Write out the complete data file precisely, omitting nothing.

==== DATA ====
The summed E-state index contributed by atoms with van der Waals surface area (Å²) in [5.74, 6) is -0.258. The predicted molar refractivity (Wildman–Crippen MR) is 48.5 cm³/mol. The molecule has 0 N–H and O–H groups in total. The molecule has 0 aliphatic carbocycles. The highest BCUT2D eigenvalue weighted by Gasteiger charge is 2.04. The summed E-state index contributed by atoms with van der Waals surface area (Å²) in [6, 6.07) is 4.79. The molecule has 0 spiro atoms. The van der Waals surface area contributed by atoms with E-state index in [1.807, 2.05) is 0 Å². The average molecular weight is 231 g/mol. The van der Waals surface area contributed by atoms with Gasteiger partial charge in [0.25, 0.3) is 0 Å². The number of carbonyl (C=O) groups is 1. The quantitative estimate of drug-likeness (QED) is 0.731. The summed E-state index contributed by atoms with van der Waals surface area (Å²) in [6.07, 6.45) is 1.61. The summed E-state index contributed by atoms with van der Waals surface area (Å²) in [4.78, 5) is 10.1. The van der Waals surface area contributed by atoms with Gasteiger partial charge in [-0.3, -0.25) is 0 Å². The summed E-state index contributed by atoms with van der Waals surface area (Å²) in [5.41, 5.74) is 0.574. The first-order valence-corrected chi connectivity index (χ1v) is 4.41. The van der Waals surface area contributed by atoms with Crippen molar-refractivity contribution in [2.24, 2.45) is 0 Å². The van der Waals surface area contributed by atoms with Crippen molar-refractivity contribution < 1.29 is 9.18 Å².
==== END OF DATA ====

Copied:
The summed E-state index contributed by atoms with van der Waals surface area (Å²) in [5.74, 6) is -0.258. The predicted molar refractivity (Wildman–Crippen MR) is 48.5 cm³/mol. The molecule has 0 N–H and O–H groups in total. The molecule has 0 aliphatic carbocycles. The highest BCUT2D eigenvalue weighted by Gasteiger charge is 2.04. The summed E-state index contributed by atoms with van der Waals surface area (Å²) in [6, 6.07) is 4.79. The molecule has 0 spiro atoms. The van der Waals surface area contributed by atoms with E-state index in [1.807, 2.05) is 0 Å². The average molecular weight is 231 g/mol. The van der Waals surface area contributed by atoms with Gasteiger partial charge in [0.25, 0.3) is 0 Å². The number of carbonyl (C=O) groups is 1. The quantitative estimate of drug-likeness (QED) is 0.731. The summed E-state index contributed by atoms with van der Waals surface area (Å²) in [6.07, 6.45) is 1.61. The summed E-state index contributed by atoms with van der Waals surface area (Å²) in [4.78, 5) is 10.1. The van der Waals surface area contributed by atoms with Gasteiger partial charge in [-0.3, -0.25) is 0 Å². The summed E-state index contributed by atoms with van der Waals surface area (Å²) in [5.41, 5.74) is 0.574. The first-order valence-corrected chi connectivity index (χ1v) is 4.41. The van der Waals surface area contributed by atoms with Crippen molar-refractivity contribution in [2.24, 2.45) is 0 Å². The van der Waals surface area contributed by atoms with Crippen molar-refractivity contribution < 1.29 is 9.18 Å².